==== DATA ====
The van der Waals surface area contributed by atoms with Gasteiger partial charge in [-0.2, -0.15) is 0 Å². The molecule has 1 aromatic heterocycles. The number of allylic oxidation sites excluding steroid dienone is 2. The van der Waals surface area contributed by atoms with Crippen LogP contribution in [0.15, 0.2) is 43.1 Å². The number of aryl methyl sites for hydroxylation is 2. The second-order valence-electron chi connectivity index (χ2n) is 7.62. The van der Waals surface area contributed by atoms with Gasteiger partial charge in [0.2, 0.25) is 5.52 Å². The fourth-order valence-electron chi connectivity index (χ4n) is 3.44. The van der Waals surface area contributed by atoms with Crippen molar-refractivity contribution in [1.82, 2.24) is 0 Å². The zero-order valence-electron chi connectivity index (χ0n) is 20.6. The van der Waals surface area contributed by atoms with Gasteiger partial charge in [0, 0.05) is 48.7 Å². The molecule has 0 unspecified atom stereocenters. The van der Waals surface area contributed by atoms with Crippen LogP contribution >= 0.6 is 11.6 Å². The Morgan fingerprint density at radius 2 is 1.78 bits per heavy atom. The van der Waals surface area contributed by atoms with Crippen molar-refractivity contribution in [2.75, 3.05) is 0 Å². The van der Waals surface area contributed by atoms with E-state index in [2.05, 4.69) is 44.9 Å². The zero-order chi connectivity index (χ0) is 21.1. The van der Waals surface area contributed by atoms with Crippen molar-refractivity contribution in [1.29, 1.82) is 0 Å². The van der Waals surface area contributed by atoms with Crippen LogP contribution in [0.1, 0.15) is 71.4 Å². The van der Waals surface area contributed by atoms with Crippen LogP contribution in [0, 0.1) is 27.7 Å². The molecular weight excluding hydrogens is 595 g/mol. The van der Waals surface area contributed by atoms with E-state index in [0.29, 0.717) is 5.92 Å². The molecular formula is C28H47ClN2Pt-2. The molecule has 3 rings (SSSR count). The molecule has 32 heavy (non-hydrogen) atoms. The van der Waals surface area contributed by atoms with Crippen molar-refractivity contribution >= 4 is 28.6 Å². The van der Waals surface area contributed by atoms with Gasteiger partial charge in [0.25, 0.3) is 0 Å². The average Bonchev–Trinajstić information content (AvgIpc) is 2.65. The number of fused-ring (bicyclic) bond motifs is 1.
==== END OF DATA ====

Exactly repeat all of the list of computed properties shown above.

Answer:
The van der Waals surface area contributed by atoms with Gasteiger partial charge in [-0.2, -0.15) is 0 Å². The molecule has 1 aromatic heterocycles. The number of allylic oxidation sites excluding steroid dienone is 2. The van der Waals surface area contributed by atoms with Crippen LogP contribution in [0.15, 0.2) is 43.1 Å². The number of aryl methyl sites for hydroxylation is 2. The second-order valence-electron chi connectivity index (χ2n) is 7.62. The van der Waals surface area contributed by atoms with Gasteiger partial charge in [0.2, 0.25) is 5.52 Å². The fourth-order valence-electron chi connectivity index (χ4n) is 3.44. The van der Waals surface area contributed by atoms with Crippen molar-refractivity contribution in [1.82, 2.24) is 0 Å². The zero-order valence-electron chi connectivity index (χ0n) is 20.6. The van der Waals surface area contributed by atoms with Gasteiger partial charge in [0, 0.05) is 48.7 Å². The molecule has 0 unspecified atom stereocenters. The van der Waals surface area contributed by atoms with Crippen LogP contribution >= 0.6 is 11.6 Å². The Morgan fingerprint density at radius 2 is 1.78 bits per heavy atom. The van der Waals surface area contributed by atoms with Crippen molar-refractivity contribution in [2.75, 3.05) is 0 Å². The van der Waals surface area contributed by atoms with E-state index in [2.05, 4.69) is 44.9 Å². The zero-order chi connectivity index (χ0) is 21.1. The van der Waals surface area contributed by atoms with Crippen molar-refractivity contribution in [1.29, 1.82) is 0 Å². The van der Waals surface area contributed by atoms with Crippen LogP contribution in [0.1, 0.15) is 71.4 Å². The van der Waals surface area contributed by atoms with Crippen LogP contribution in [0, 0.1) is 27.7 Å². The molecular weight excluding hydrogens is 595 g/mol. The van der Waals surface area contributed by atoms with E-state index in [0.29, 0.717) is 5.92 Å². The molecular formula is C28H47ClN2Pt-2. The molecule has 3 rings (SSSR count). The molecule has 32 heavy (non-hydrogen) atoms. The van der Waals surface area contributed by atoms with Crippen molar-refractivity contribution >= 4 is 28.6 Å². The van der Waals surface area contributed by atoms with Gasteiger partial charge in [0.25, 0.3) is 0 Å². The average Bonchev–Trinajstić information content (AvgIpc) is 2.65. The number of fused-ring (bicyclic) bond motifs is 1.